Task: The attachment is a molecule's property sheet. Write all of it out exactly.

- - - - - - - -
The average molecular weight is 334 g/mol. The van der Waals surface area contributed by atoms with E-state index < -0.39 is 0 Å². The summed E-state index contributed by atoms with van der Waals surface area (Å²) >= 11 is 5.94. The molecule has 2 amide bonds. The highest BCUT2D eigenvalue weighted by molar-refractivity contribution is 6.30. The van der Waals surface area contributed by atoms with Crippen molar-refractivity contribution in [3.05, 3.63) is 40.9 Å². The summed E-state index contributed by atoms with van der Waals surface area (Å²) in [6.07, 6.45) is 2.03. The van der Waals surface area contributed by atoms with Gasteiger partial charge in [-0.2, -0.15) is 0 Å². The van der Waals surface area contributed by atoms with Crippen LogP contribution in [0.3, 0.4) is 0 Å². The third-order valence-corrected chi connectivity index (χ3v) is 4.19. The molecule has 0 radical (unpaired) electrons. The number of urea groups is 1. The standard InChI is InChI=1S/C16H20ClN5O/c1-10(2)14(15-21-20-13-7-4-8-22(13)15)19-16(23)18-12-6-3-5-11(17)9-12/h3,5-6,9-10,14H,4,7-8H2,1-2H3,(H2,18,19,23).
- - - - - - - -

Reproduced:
The average molecular weight is 334 g/mol. The van der Waals surface area contributed by atoms with E-state index < -0.39 is 0 Å². The summed E-state index contributed by atoms with van der Waals surface area (Å²) >= 11 is 5.94. The molecule has 2 amide bonds. The highest BCUT2D eigenvalue weighted by molar-refractivity contribution is 6.30. The van der Waals surface area contributed by atoms with Crippen molar-refractivity contribution in [3.05, 3.63) is 40.9 Å². The summed E-state index contributed by atoms with van der Waals surface area (Å²) in [6.07, 6.45) is 2.03. The van der Waals surface area contributed by atoms with Gasteiger partial charge in [-0.2, -0.15) is 0 Å². The van der Waals surface area contributed by atoms with Crippen LogP contribution in [0.3, 0.4) is 0 Å². The third-order valence-corrected chi connectivity index (χ3v) is 4.19. The molecule has 0 radical (unpaired) electrons. The number of urea groups is 1. The standard InChI is InChI=1S/C16H20ClN5O/c1-10(2)14(15-21-20-13-7-4-8-22(13)15)19-16(23)18-12-6-3-5-11(17)9-12/h3,5-6,9-10,14H,4,7-8H2,1-2H3,(H2,18,19,23).